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Archaeoastronomy and archaeology are two distinct fields of study which examine the cultural aspect of societies, but from different perspectives. Archaeoastronomy seeks to discover how the impact of the skyscape is materialized in culture, by alignments to celestial events or sky-based symbolism; yet by contrast, archaeology's approach examines all aspects of culture, but rarely considers the sky. Despite this omission, archaeology is the dominant discipline while archaeoastronomy is relegated to the sidelines. The reasons for archaeoastronomy’s marginalized status may be found by assessing its history. For such an exploration to be useful, archaeoastronomy cannot just be investigated in a vacuum but must be contextualized by exploring other contemporaneous developments, particularly in archaeology. On the periphery of both, there are various strands of esoteric thought and pseudoscientific theories which paint an alternative view of monumental remains and these also play a part in the background. The discipline of archaeology has had an unbroken lineage from the late 19th century to the present. On the other hand, archaeoastronomy has not been consistently titled, having adopted various different names such as alignment studies, orientation theory, astro-archaeology, megalithic science, archaeotopography, archaeoastronomy and cultural astronomy: names which depict variants of its methods and theory, sometimes in tandem with those of archaeology and sometimes in opposition. Similarly, its academic status has always been unclear so to bring it closer to archaeology there was a proposal in 2015 to integrate archaeoastronomy research with that of archaeology and call it skyscape archaeology. This volume will examine how all these different variants came about and consider archaeoastronomy's often troubled relationship with archaeology and its appropriation by esotericism to shed light on its position today.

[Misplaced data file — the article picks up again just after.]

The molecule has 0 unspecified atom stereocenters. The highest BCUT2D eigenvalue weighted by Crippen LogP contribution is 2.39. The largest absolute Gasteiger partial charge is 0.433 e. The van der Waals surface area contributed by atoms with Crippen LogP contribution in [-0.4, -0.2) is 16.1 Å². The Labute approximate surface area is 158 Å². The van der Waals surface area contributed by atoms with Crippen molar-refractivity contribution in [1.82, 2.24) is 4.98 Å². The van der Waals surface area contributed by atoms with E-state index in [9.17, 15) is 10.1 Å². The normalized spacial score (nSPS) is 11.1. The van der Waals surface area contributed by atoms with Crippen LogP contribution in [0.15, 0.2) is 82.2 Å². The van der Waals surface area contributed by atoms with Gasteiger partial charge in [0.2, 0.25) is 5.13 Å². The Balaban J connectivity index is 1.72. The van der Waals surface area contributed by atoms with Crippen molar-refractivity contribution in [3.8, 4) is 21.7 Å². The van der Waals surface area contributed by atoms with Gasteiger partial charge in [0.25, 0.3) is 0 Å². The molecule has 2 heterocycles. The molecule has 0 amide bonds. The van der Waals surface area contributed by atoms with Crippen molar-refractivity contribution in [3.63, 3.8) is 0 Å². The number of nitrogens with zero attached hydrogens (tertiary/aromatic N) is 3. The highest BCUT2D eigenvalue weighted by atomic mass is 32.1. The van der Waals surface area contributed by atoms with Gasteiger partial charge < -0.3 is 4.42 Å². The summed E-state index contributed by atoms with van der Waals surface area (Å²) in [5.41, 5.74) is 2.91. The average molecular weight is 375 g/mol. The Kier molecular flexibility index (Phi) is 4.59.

Archaeoastronomy and the Maya

Author : Gerardo Aldana y V.
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Archaeoastronomy and the Maya illustrates archaeoastronomical approaches to ancient Mayan cultural production. The book is contextualized through a history of archaeoastronomical investigations into Mayan sites, originating in the 19th century discovery of astronomical tables within hieroglyphic books. Early 20th century archaeological excavations revealed inscriptions carved into stone that also preserved astronomical records, along with architecture that was built to reflect astronomical orientations. These materials provided the basis of a growing professionalized archaeoastronomy, blossoming in the 1970s and expanding into recent years. The chapters here exemplify the advances made in the field during the early 21st century as well as the on-going diversity of approaches, presenting new perspectives and discoveries in ancient Mayan astronomy that result from recent studies of architectural alignments, codices, epigraphy, iconography, ethnography, and calendrics. More than just investigations of esoteric ancient sciences, studies of ancient Mayan astronomy have profoundly aided our understanding of Mayan worldviews. Concepts of time and space, meanings encoded in religious art, intentions underlying architectural alignments, and even methods of political legitimization are all illuminated through the study of Mayan astronomy.

The Role of archaeoastronomy in the Maya World

Author : UNESCO Office Mexico